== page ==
Imatge de l'autor
26+ obres 18,123 Membres 375 Ressenyes 45 preferits

Sobre l'autor

Nassim Nicholas Taleb was born in 1960 in Amioun, Lebanon. He is a researcher, essayist, trader, epistemologist, and former practitioner of mathematical finance. Taleb received his bachelors and masters degree in science from the University of Paris. He holds an MBA from the Wharton School at the mostra'n més University of Pennsylvania, and a Ph.D. in Management Science from the University of Paris- Dauphine. Taleb began his financial mathematics career in several of New York City's Wall Street firms before becoming a scholar in the epistemology of chance events, randomness, and the unknown. Taleb's book, Fooled by Randomness, was translated into 23 languages. His book, The Black Swan, was translated into 27 languages and spent several months on the New York Times Bestseller list. Taleb is a Distinguished Professor of Risk Engineering at Polytechnic Institute of New York University and visiting professor of Marketing (Cognitive Science) at London Business School. Taleb has also taught at the University of Massachusetts in Amherst, Courant Institute of New York University, and the Wharton Business School Financial Institutions Center. His title Bed of Procrustes made the N.Y. Times Bestseller List for 2010 and his title Antifragile: Things That Gain from Disorder made The 2012 New York Times Bestseller List. mostra'n menys


Obres de Nassim Nicholas Taleb

The Black Swan: The Impact of the Highly Improbable (2007) 8,685 exemplars, 198 ressenyes
Antifragile: Things That Gain from Disorder (2012) 2,902 exemplars, 80 ressenyes
Skin in the Game: Hidden Asymmetries in Daily Life (2018) 1,174 exemplars, 24 ressenyes
Silent Risk 2 exemplars

Obres associades

The Basic Laws of Human Stupidity (1976) — Pròleg, algunes edicions316 exemplars, 13 ressenyes


Coneixement comú



The Black Swan a Philosophy and Theory (juny 2007)


I’ve actually only read this book as the Blinkist summary and the review is really made mainly for myself help me focus and recall. So it’s slightly unfair to the author of the full book, which, I’m sure has a lot more detail. Anyway, the summary was enough for me to get a reasonable handle on what the book is about and I’m not rushing out to invest in the full book. Here are some extracts from the Blinkist summary that grabbed my interest:
We are all frequently fooled by randomness, meaning that we underestimate the impact of luck and random events on our lives. We use terms like “skills”, and “determinism” when “luck” and “randomness” are called for. Nowhere is this discrepancy more evident than in the stock market, where “capable investor” should usually be substituted with “lucky idiot”.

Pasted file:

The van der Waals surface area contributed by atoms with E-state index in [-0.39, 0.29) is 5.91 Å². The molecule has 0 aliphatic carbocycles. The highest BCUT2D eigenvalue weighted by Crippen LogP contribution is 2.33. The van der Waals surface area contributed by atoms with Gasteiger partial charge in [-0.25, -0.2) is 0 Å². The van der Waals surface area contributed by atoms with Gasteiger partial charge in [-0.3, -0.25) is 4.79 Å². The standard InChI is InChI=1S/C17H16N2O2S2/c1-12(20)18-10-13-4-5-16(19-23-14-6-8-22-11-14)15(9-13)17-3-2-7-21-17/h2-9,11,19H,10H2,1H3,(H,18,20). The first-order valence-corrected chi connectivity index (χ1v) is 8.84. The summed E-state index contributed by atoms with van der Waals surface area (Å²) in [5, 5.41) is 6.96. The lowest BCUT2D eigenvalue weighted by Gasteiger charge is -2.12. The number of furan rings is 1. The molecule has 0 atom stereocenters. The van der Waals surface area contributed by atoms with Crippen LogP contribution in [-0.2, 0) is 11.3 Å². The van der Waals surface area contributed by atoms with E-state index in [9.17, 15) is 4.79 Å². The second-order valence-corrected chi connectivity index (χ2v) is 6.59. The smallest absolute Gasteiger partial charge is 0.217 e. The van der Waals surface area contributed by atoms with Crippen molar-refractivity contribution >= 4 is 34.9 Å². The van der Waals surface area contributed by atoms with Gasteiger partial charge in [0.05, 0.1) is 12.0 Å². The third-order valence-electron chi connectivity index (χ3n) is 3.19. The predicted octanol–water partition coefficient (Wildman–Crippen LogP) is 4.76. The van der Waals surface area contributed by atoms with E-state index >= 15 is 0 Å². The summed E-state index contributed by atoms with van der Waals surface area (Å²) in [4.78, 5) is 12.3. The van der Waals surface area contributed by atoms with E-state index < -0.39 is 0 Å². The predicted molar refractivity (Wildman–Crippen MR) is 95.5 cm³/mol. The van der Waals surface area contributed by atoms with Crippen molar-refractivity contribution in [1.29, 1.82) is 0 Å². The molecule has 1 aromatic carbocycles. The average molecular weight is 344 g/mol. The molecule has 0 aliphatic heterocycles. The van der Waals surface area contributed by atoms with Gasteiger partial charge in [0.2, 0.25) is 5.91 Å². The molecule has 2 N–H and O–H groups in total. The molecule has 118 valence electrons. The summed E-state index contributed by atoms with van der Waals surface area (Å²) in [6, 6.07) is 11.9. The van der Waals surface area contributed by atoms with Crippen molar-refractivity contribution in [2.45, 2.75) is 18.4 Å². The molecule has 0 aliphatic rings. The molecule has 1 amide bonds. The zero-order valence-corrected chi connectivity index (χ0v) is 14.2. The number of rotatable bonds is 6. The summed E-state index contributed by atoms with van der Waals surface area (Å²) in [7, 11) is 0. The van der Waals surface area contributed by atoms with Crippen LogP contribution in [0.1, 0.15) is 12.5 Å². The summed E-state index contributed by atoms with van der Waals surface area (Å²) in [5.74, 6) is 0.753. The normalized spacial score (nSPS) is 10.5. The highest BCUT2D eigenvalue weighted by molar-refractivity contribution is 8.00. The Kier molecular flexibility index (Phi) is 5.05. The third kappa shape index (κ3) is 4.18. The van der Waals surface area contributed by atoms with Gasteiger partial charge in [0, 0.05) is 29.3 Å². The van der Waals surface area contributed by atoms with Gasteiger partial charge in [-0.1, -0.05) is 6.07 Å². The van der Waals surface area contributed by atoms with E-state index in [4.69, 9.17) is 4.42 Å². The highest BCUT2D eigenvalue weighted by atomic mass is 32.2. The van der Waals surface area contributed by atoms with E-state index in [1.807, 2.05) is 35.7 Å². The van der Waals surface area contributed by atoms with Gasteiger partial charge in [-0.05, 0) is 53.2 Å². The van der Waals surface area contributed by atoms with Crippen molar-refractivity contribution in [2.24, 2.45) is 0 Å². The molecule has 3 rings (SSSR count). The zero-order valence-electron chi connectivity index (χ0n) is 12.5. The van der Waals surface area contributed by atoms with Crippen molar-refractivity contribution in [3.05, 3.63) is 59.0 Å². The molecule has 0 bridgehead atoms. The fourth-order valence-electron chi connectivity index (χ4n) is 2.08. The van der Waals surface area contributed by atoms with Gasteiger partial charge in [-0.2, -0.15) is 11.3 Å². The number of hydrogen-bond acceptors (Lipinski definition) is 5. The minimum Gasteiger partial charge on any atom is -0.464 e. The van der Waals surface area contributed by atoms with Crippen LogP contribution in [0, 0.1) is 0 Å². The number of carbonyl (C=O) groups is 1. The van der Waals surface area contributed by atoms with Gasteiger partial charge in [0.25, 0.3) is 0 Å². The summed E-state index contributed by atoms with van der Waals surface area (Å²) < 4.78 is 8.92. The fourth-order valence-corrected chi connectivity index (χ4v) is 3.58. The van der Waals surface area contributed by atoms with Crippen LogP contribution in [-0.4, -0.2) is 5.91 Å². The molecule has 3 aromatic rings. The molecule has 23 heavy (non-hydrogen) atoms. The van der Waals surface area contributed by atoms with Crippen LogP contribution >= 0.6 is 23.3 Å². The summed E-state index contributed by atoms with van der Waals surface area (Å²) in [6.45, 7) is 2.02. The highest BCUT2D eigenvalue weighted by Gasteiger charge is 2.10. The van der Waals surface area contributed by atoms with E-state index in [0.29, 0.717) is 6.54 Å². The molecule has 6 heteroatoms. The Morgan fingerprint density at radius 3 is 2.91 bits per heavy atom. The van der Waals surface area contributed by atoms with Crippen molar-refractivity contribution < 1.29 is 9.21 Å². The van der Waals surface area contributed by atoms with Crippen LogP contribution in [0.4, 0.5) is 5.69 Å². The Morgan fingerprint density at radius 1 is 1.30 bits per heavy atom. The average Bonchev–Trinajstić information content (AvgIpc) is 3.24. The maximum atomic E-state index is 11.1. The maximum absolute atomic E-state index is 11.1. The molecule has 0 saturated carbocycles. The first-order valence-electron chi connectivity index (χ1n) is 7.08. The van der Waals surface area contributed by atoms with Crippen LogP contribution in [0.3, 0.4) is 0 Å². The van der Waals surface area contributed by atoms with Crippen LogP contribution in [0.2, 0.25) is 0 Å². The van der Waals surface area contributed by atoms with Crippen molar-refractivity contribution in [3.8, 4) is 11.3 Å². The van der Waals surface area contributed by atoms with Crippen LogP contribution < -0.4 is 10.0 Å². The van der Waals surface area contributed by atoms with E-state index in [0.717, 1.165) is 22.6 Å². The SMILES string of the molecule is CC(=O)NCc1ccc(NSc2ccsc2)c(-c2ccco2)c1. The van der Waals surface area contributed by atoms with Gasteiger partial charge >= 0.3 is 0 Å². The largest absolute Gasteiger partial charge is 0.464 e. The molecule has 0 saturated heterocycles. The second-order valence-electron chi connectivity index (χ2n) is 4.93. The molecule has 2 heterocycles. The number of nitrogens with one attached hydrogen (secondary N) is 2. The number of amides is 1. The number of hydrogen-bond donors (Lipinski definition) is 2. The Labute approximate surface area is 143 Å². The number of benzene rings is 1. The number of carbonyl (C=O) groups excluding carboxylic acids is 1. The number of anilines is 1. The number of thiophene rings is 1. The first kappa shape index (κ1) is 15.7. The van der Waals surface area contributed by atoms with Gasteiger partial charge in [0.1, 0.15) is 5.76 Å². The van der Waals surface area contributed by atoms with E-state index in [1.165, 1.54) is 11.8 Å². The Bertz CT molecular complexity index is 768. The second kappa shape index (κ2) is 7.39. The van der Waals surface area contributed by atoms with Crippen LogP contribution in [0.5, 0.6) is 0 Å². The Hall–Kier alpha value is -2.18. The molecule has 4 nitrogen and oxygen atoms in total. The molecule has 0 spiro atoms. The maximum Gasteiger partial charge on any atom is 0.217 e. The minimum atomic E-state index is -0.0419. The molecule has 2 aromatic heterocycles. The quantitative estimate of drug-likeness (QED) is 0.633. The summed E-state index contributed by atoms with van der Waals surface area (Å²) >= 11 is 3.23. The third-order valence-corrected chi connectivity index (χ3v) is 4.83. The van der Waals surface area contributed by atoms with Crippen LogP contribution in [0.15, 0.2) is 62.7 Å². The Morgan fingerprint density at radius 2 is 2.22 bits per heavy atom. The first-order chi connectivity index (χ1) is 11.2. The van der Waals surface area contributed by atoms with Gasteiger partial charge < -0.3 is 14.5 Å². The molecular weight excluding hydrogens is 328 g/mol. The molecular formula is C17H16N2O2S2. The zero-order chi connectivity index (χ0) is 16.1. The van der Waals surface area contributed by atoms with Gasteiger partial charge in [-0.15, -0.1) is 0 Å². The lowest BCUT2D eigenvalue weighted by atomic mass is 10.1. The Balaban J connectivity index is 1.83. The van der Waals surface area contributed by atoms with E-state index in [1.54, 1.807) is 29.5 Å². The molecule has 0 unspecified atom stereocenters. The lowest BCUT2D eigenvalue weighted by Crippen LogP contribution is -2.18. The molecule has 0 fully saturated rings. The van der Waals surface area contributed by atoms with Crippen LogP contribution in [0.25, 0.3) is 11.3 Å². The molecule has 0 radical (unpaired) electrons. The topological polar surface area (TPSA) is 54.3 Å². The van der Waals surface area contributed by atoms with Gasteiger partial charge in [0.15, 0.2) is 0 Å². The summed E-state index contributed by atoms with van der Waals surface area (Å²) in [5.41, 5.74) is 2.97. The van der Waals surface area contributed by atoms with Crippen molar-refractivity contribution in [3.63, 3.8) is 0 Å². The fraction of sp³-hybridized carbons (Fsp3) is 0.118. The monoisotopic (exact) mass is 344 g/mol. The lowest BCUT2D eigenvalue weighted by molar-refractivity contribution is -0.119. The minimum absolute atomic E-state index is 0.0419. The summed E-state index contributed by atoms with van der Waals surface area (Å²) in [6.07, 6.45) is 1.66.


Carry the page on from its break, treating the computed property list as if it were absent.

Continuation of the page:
Consider for example a cohort of 10,000 investors who, are relatively incompetent: each year they only have a 45% chance of being profitable.......after 5 years based on probabilities alone we can expect almost 200 of them to have been profitable every year. [I’ve seen this sort of example a number of times but it always impresses me. Hard not to bt to be impressed by somebody who’s been a winner for 15 years straight and who appears on talk shows talking about how he does it]. Wall Street has seen many traders, who after years of success have one devastating quarter where they lose everything...We often mistake luck and randomness for skill and the basis of all empirical science is a process called induction: we infer things about the nature of the world based on our observations.
Unfortunately, this approach carries an inherent problem, illustrated by the famous example of black swans as stated by philosopher John Stuart Mill:...the observation of a single black swan is sufficient to refute that conclusion”......This is known as the problem of induction, and it means no theory can ever be proved right, only wrong (by a single “black swan”). It used to be a popular logical statement that “all swans are white”.....until black swans were found in Australia and Mill was born in 1806, well after Australia was settled by the British].
Always consider the possibility that your theories and assumptions may be proved wrong, and examine how such a development would affect your share portfolio.......
Yet wherever people are involved, like in the stock market, there will be constant change through adaptation. For example, if stock prices always rose on Mondays, rational investors would all buy stocks on Sundays, thus changing the market dynamic and eliminating the effect.
We can never be sure any theory is right–things constantly change and the next observation may prove us wrong. On average, the fittest organisms will survive. A few lucky unfit organisms will usually also endure, at least in the short term......The same is true for many things in life. This is called a path dependent outcome: if we were to start from scratch, we would not wind up with a QWERTY-keyboard again.
When enough people started using Microsoft products, it created a positive feedback loop, where new customers bought Microsoft products precisely because everyone they knew was already using them. After a product has passed the tipping point, it is in a very strong position.......In real life though, an incremental change can have a huge impact: a single grain of sand can cause the entire castle to tumble.